Gastro-Intestinal Dysbiosis

Gastrointestinal dysbiosis is now being linked to a myriad of pathological conditions including Type 1 and Type 2 Diabetes, Obesity, Anxiety, Autism, Atopic Eczema, Chronic Fatigue Syndrome, Depression, Metabolic Syndrome, Ulcerative Colitis, Cardiovascular Disease, Coeliac Disease, Irritable Bowel Syndrome, Parkinson’s Disease.

Your body is full of colonies of harmless bacteria known as microbiota. Most of these bacteria have a positive effect on your health and contribute to your body’s natural processes.

But when one of these bacterial colonies is out of balance, it can lead to dysbiosis. Dysbiosis typically occurs when the bacteria in your gastrointestinal (GI) tract — which includes your stomach and intestines — become unbalanced.

Some effects of dysbiosis, such as stomach upset, are temporary and mild. In many cases, your body can correct the imbalance without treatment.

A number of factors have been found to negatively impact on the health and balance of the GIT ecosystem.
These include pharmaceuticals: antibiotics, chemotherapy, NSAIDs, proton pump inhibitors (PPIs) and radiotherapy.

High sugar/high processed food diets, high protein/low carbs diets and the keto diet all contribute to dysbiosis.

Common symptoms include:

  • bad breath
  • upset stomach
  • nausea
  • constipation
  • diarrhea
  • difficulty urinating
  • vaginal or rectal itching
  • bloating
  • chest pain
  • rash or redness
  • fatigue
  • having trouble thinking or concentrating
  • anxiety
  • depression

A Comprehensive Stool Analysis is a useful test I use in clinic to determine what bacteria, yeast or funghi are present.

A number of tools can be utilised to improve the balance of the GIT microbiota and to enhance the
growth of specific members of the ecosystem. We always start slow with repopulating the beneficial bacteria.

Probiotics and Gut Health

What is gut health?

Gut health seems to be the buzz word at the moment but what exactly is it?

And, anyone that claims to be an expert on gut health…… they’re NOT! We are only at the tip of the iceberg in relation to learning about the gut and its microbiota and what makes a healthy microbiome.

What we do know is that the gut itself has a barrier that is effective at keeping the contents of the gut such as its microbiota, undigested food particles and toxins from escaping into the bloodstream.

We also know that a healthy gut can be effective in digestion, to fight off infection and assist in keep your body at its optimal potential.  

SOME  factors that can disrupt the microbiome include:

  • Disruptions and changes in the acid/alkaline balance of the bowels
  • Non-steroidal anti-inflammatory drugs (Advil, Inbuprofen and others) are destructive to intestinal flora.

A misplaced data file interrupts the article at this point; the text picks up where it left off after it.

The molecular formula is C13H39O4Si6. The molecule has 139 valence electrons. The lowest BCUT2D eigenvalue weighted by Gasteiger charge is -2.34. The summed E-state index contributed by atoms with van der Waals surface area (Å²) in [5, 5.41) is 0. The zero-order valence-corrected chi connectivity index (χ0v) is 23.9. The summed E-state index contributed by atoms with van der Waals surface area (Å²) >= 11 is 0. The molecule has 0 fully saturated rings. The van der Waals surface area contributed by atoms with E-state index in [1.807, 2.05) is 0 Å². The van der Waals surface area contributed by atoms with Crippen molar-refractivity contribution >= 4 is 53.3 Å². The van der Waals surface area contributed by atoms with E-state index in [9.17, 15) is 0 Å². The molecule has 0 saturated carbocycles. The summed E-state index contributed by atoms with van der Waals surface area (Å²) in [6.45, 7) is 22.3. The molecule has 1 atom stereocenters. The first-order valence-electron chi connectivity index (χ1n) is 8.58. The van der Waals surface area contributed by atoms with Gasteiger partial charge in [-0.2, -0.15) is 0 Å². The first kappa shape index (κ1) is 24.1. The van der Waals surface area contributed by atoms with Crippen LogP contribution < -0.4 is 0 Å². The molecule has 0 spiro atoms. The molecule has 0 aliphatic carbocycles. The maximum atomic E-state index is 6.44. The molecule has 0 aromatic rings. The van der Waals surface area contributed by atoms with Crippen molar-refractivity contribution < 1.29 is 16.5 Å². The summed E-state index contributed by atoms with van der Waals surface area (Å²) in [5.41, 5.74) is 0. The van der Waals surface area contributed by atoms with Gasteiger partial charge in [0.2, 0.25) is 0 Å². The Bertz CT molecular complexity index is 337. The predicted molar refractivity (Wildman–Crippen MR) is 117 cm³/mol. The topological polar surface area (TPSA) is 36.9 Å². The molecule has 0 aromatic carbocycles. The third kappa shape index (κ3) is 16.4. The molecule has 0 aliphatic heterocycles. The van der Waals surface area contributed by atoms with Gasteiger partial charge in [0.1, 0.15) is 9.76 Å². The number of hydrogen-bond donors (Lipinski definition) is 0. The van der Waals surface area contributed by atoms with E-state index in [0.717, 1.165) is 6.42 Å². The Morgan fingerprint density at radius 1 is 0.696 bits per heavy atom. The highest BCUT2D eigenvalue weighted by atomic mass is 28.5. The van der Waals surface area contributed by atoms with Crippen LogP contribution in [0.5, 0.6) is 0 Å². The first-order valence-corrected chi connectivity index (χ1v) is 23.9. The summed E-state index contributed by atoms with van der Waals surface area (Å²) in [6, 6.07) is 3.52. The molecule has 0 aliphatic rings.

• Virtually all meat, chicken, and dairy that you eat (other than organic) is loaded with antibiotics, which destroy all of the beneficial bacteria in your gastrointestinal tract.
  • A diet high in meats and fats, because they take so long to break down in the human body, promotes the growth of the harmful, putrefying bacteria.
  • Constipation, of course, allows harmful bacteria to hang around longer, which allows them to proliferate.
  • Cigarettes, alcohol, and stress
  • Medicinal antibiotics. The problem is that antibiotics indiscriminately destroy both bad and good bacteria.

So, should you be supplementing with pro-biotics?

The million dollar question!

Research suggests that probiotics may be of use to people with specific health concerns.

Well, probiotics may be of use to people with specific health concerns or to people interested in dietary modifications to help them stay healthy.

Health effects are strain specific. There is no one blanket approach to probiotics treatment.

Not all products on the market are backed by research.

Increasing the level of live cultures from foods may be of benefit to boost the immune system. Dietary sources include fermented dairy products, kombucha and fermented vegetables.

If you are buying a probiotic supplement be aware that probiotics are sensitive to environmental exposure such as heat, moisture, oxygen and acid.

Are you eating enough prebiotic foods to feed the existing bacteria in your gut or support your supplementation? Prebiotics are found naturally in a lot of foods. Apples, berries, citrus fruits, sweet potato, green-ish bananas, onions, raw garlic, oats, flaxseed, legumes.

Bottom line. If you’re wanting to supplement your diet with probiotics a healthy diet of fresh fruits, vegetables, grains and legumes will help you get the maximum benefit.